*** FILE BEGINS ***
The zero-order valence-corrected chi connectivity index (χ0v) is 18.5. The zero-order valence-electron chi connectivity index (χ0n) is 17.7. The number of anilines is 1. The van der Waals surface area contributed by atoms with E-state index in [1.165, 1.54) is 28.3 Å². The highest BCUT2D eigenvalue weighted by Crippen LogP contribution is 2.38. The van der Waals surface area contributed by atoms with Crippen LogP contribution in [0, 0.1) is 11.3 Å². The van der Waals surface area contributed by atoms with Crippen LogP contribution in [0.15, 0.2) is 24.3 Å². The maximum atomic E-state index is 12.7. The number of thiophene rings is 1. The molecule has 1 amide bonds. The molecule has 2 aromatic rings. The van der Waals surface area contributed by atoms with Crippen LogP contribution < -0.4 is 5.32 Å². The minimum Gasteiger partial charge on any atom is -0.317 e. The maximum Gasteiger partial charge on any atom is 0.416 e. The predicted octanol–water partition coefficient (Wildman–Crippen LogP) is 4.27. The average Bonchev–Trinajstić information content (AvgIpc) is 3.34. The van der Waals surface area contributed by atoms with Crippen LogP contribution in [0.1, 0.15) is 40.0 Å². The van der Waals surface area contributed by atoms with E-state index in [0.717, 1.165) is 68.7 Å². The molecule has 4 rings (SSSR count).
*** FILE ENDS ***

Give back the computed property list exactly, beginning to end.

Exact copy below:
The zero-order valence-corrected chi connectivity index (χ0v) is 18.5. The zero-order valence-electron chi connectivity index (χ0n) is 17.7. The number of anilines is 1. The van der Waals surface area contributed by atoms with E-state index in [1.165, 1.54) is 28.3 Å². The highest BCUT2D eigenvalue weighted by Crippen LogP contribution is 2.38. The van der Waals surface area contributed by atoms with Crippen LogP contribution in [0, 0.1) is 11.3 Å². The van der Waals surface area contributed by atoms with Crippen LogP contribution in [0.15, 0.2) is 24.3 Å². The maximum atomic E-state index is 12.7. The number of thiophene rings is 1. The molecule has 1 amide bonds. The molecule has 2 aromatic rings. The van der Waals surface area contributed by atoms with Crippen LogP contribution < -0.4 is 5.32 Å². The minimum Gasteiger partial charge on any atom is -0.317 e. The maximum Gasteiger partial charge on any atom is 0.416 e. The predicted octanol–water partition coefficient (Wildman–Crippen LogP) is 4.27. The average Bonchev–Trinajstić information content (AvgIpc) is 3.34. The van der Waals surface area contributed by atoms with Crippen LogP contribution in [0.1, 0.15) is 40.0 Å². The van der Waals surface area contributed by atoms with E-state index in [0.717, 1.165) is 68.7 Å². The molecule has 4 rings (SSSR count).